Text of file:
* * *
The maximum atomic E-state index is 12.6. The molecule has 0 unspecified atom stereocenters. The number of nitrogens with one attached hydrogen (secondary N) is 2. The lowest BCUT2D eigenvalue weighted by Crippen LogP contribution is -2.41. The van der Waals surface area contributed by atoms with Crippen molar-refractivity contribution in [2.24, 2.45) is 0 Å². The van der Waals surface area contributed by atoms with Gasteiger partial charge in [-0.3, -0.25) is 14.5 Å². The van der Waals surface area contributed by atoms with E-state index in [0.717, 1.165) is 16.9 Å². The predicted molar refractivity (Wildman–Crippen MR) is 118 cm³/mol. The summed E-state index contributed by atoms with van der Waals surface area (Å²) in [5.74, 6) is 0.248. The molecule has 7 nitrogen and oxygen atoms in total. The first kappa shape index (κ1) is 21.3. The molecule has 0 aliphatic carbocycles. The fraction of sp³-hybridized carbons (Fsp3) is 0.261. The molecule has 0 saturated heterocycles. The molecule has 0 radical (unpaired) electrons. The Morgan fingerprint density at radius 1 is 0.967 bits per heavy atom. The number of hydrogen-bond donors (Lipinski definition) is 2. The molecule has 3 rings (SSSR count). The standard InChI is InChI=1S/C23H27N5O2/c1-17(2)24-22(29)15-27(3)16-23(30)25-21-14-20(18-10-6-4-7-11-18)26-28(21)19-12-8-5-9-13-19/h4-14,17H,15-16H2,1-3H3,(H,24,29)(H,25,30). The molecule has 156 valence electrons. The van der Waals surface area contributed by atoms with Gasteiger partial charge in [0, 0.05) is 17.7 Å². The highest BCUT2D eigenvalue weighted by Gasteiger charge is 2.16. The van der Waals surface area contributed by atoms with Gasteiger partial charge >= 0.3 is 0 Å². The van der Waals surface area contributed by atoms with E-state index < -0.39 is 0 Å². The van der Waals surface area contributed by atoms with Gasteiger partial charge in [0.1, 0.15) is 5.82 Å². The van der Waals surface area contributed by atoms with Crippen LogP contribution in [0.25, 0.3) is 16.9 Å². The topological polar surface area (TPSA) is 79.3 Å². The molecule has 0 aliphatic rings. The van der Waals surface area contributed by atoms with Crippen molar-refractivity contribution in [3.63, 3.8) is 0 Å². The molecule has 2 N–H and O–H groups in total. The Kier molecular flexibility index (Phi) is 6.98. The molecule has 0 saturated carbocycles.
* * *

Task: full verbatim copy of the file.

The maximum atomic E-state index is 12.6. The molecule has 0 unspecified atom stereocenters. The number of nitrogens with one attached hydrogen (secondary N) is 2. The lowest BCUT2D eigenvalue weighted by Crippen LogP contribution is -2.41. The van der Waals surface area contributed by atoms with Crippen molar-refractivity contribution in [2.24, 2.45) is 0 Å². The van der Waals surface area contributed by atoms with Gasteiger partial charge in [-0.3, -0.25) is 14.5 Å². The van der Waals surface area contributed by atoms with E-state index in [0.717, 1.165) is 16.9 Å². The predicted molar refractivity (Wildman–Crippen MR) is 118 cm³/mol. The summed E-state index contributed by atoms with van der Waals surface area (Å²) in [5.74, 6) is 0.248. The molecule has 7 nitrogen and oxygen atoms in total. The first kappa shape index (κ1) is 21.3. The molecule has 0 aliphatic carbocycles. The fraction of sp³-hybridized carbons (Fsp3) is 0.261. The molecule has 0 saturated heterocycles. The molecule has 0 radical (unpaired) electrons. The Morgan fingerprint density at radius 1 is 0.967 bits per heavy atom. The number of hydrogen-bond donors (Lipinski definition) is 2. The molecule has 3 rings (SSSR count). The standard InChI is InChI=1S/C23H27N5O2/c1-17(2)24-22(29)15-27(3)16-23(30)25-21-14-20(18-10-6-4-7-11-18)26-28(21)19-12-8-5-9-13-19/h4-14,17H,15-16H2,1-3H3,(H,24,29)(H,25,30). The molecule has 156 valence electrons. The van der Waals surface area contributed by atoms with Gasteiger partial charge in [0, 0.05) is 17.7 Å². The highest BCUT2D eigenvalue weighted by Gasteiger charge is 2.16. The van der Waals surface area contributed by atoms with Gasteiger partial charge >= 0.3 is 0 Å². The van der Waals surface area contributed by atoms with E-state index < -0.39 is 0 Å². The van der Waals surface area contributed by atoms with Gasteiger partial charge in [0.1, 0.15) is 5.82 Å². The van der Waals surface area contributed by atoms with Crippen LogP contribution in [0.25, 0.3) is 16.9 Å². The topological polar surface area (TPSA) is 79.3 Å². The molecule has 0 aliphatic rings. The van der Waals surface area contributed by atoms with Crippen molar-refractivity contribution in [3.63, 3.8) is 0 Å². The molecule has 2 N–H and O–H groups in total. The Kier molecular flexibility index (Phi) is 6.98. The molecule has 0 saturated carbocycles.